Three-and-a-half-year-old Ashutosh had trouble breathing. We cannot give him proper food. We have little to live on, said his mother, Soni Chaurasia, breaking down repeatedly. Her husband is jobless.
Very few of the families present had below poverty line (BPL) cards, which would entitle them to foodgrain ration at subsidised rates. Jangalee, a daily wage worker from Siwan district, looked on hopefully at his son Ashok, 10, whom the doctor said would be put on the respirator within a few days. But not everyone was as resilient as Jangalee, who is used to a hard life. Myna Devi from Deoria district broke down as she narrated how her son, Karan, now two years old, was born to her after 25 years of marriage. To lose him now would be to finish me and my husband, she said.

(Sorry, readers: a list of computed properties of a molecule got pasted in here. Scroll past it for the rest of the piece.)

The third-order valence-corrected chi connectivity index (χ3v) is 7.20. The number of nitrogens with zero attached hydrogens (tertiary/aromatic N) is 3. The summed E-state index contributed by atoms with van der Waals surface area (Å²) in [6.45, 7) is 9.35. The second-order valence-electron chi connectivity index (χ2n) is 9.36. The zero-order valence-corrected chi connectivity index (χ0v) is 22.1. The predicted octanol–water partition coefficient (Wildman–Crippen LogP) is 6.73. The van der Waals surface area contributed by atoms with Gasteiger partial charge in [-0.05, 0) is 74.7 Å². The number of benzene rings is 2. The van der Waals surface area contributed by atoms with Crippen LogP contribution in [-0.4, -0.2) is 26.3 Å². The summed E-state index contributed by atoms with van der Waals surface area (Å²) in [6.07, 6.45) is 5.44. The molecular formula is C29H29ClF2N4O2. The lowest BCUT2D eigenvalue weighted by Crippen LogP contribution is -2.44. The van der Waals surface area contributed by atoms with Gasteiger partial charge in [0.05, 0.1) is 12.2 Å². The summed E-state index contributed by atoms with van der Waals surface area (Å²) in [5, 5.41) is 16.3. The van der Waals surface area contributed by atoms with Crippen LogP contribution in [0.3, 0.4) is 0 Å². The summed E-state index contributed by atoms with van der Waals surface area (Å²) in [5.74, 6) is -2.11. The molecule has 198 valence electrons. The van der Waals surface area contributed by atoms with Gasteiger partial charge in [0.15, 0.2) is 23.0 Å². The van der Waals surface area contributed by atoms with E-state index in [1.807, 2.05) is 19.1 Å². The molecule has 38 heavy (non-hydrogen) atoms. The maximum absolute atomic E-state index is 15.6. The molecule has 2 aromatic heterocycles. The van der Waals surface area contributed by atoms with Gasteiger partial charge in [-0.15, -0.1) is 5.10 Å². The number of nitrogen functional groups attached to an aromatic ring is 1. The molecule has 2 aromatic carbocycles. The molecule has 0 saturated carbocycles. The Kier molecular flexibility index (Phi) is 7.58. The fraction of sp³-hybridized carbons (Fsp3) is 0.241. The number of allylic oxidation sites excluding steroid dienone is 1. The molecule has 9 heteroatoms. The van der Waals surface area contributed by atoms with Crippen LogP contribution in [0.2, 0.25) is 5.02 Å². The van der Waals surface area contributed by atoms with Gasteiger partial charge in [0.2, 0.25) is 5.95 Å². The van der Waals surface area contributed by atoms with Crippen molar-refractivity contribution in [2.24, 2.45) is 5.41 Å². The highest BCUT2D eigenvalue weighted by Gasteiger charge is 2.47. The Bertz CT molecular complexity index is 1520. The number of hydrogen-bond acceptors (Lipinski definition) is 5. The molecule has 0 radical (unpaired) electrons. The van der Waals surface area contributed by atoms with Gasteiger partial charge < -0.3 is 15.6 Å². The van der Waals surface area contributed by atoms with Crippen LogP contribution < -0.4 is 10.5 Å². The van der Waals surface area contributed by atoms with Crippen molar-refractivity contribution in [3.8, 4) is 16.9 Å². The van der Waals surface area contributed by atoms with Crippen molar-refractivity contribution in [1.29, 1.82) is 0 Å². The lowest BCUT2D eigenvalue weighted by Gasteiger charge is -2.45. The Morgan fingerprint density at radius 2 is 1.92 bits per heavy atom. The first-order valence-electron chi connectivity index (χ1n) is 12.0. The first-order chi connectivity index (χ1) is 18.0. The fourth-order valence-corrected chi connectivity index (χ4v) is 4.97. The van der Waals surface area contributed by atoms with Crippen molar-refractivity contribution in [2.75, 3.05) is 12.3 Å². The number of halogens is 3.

At the PICU wards, parents knew very well that their children were in a critical state. The inmates were aged between nine months and 10 years. All of 10 years, Roshan Singh was being treated for JE. On a ventilator for the past 10 days, he seemed to be responding well to medication. But Neeta Devi, his mother, found it hard to believe the doctor's assurances and began weeping.
Deepak, a daily wager who is used to carrying heavy construction materials on his broad shoulders, could not bear to see his three-and-a-half-year-old son Santosh lying quietly. I spent Rs.8,000 on treatment in a private hospital. He was in the hospital for four or five days and then the doctors said they did not have the equipment to treat him. Finally, my neighbours advised me to bring him to this hospital. No child is coming out of this alive, he said, tears streaming down his cheeks.